Play Research’s Chris Thomas feels that briefs with too many objectives are counterproductive. He says, “Marketers need to realise that a 30-minute questionnaire is almost an impossible thing to do. You may get people through it, but we’re worried about the data. We are turning down certain projects because we don’t think it’s a good respondent experience. Ultimately this leads to poor data at the back end.”
Think a little about the people who take part in research and you realise the process is hardly inclusive. Especially for qualitative research, it is hard to engage introverts, people for whom English is not their first language, those living outside major centres and younger audiences. And they may be a large share of your customers. By switching to more self-managed approaches, like online forums and bulletin boards, you can get the best from a wider range of people.
McDonald fully embraces this ‘democratisation of research’. “I find it impossible to get more than two words out of teenage boys in focus groups. It’s really hard. But on a recent online forum the boys were writing rich, emotional essays for me. Full of deep insights for the brand. They’ve actually got a lot to share; they just don’t want to express it verbally.”
5. Keep it simple, stupid
The more precise your question, the more likely you’ll get the right response, right? Wrong. Tightly defined questions force people to rationalise and create views that don’t exist in the first place. Besides, you may miss the issue that really matters. Open questions in surveys, for example, can provide deep, fresh insights that would never emerge from the structured questions. In the past, analysing these responses has been hard work, but now we have whizz-bang computers to do this.
Dr Ratnanesan specialises in extracting deep meaning from often ignored open questions and believes they are a great underutilised resource. “As soon as you ask closed questions, you lose a big opportunity. With open questions, customers can tell you exactly what they think and now we can analyse this. A lot of times we go too narrow, too quickly and miss the pot of gold sitting there.”
Questions can also be formed that are less direct and prone to post-rationalisation. A great way to reframe a question is to ask people what others think. Studies where respondents are asked to which brand they would invest their money in, as opposed to which they like or know, are often insightful. In addition to asking fewer, broader and less direct questions, it is wise to ask them less frequently. House of Brand’s Nick Palmer feels that high-level brand measures are taken too often. “A big issue is over-measurement. Brands are slow-moving things. Behavioural economics tells us they are based on beliefs that are deep set. So don’t measure them so often,” he says.
6. Ask no questions, be told no lies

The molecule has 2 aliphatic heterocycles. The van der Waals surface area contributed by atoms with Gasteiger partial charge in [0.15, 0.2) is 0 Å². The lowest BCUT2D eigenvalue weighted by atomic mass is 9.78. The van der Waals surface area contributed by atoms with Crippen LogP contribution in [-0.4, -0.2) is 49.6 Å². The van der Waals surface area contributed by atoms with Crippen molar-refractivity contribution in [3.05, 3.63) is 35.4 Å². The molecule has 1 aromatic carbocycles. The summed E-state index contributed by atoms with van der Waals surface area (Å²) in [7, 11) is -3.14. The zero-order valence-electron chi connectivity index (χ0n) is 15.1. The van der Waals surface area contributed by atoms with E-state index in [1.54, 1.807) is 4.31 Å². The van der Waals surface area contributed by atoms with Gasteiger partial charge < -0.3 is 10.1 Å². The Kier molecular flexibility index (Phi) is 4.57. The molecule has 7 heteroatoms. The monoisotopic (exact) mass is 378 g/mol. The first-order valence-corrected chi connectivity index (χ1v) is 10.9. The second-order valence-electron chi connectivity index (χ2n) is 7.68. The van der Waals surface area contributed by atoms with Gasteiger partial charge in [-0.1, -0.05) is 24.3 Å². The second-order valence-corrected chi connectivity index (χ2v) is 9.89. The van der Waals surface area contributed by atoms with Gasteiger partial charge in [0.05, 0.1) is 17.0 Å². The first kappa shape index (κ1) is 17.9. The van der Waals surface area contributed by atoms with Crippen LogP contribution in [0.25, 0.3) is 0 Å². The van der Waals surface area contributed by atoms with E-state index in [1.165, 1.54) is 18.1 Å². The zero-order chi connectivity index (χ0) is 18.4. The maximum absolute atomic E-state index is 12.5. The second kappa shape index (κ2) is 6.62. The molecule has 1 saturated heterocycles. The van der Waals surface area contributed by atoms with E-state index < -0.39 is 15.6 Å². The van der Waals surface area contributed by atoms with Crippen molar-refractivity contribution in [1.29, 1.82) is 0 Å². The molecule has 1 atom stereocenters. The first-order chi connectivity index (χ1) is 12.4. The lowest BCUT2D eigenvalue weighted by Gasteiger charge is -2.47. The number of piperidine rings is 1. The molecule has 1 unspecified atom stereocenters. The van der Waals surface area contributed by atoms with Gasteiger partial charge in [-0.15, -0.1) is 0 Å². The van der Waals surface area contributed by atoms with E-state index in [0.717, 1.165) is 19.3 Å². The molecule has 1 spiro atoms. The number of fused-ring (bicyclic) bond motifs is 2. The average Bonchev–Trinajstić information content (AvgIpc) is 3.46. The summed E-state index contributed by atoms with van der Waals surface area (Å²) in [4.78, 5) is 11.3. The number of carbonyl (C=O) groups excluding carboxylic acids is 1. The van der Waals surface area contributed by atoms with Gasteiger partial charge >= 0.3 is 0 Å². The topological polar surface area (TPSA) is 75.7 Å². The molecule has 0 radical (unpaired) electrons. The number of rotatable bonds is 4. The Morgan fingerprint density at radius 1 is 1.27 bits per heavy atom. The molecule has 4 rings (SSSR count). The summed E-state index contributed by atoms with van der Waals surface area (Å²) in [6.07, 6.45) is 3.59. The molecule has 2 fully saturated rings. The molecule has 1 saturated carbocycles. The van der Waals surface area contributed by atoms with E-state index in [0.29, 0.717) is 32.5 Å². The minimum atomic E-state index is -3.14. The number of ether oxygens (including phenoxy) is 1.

Counterintuitive it may seem, but the ultimate way of avoiding over-rationalised, meaningless responses is to stop asking questions. It seems like career suicide for a researcher, but many recognise that at times we ask too many questions. Marketers therefore need to ask their agencies to consider methods that require no direct questions, relying instead on observation.
Text analytics can almost be considered ethnography in the way it observes naturally occurring brand interactions, with no interviewer bias and no questions as such. “There are lots of broken models in the market research paradigm at the moment, in terms of how questions are asked. Early adopters are using text analysis, because you avoid the biases inherent in conventional research,” says Dr Ratnanesan.
Beyond this specific methodology, there is wide recognition that powerful insights come from a blend of information from multiple sources. Marketers should freely share their internal data with research agencies. Nick Palmer is delighted when clients open up their information to him. “It’s about letting agencies in a bit,” he says. “Making them feel a part of the brand team. Collaborating. A good research agency should be hungry for data and information. The more you share with them the better.”
More extreme, although growing rapidly in accessibility and affordability, is the use of eye tracking, facial coding and biometrics. Originally the realm of academia and niche agencies, this technology is now being deployed by research agencies to further build their insight into consumer behaviour.
Understanding exactly where consumers are looking, and for how long, is insightful in the development of communications or websites, for examining store layouts and in creating optimal packaging, with the correct message hierarchy. Although different technology options are available, they typically monitor and record two things: where the head is looking with one outward looking camera and where the person is looking with cameras trained on the eyes. Units are now portable, so consumers can walk around stores, scan across shelves or sit and watch adverts.
Chris Thomas uses eye-tracking technology to reach the parts direct questions cannot and finds it invaluable. He explains, “What people say they saw can be very different to what they actually saw. This is a different approach; it’s more factual. A client will come to us unsure how people are navigating in-store. We’ll get people to shop wearing the headset and have quite a natural experience.”
No one is entirely sure where technology, societal change, academia and data growth will take research next. As the ancient adage says, change is the only constant in life. Perhaps the old image of the clipboard-carrying researcher will even fade away. Marketers who act as early adopters of new research techniques have an opportunity to pull away from the pack. Brands that act on fresh insight will always stand out. It may be hard to pin down, but understanding the real drivers of consumer behaviour should be a marketer’s goal. The truth is out there.
This article was originally featured on Marketingmag.com.au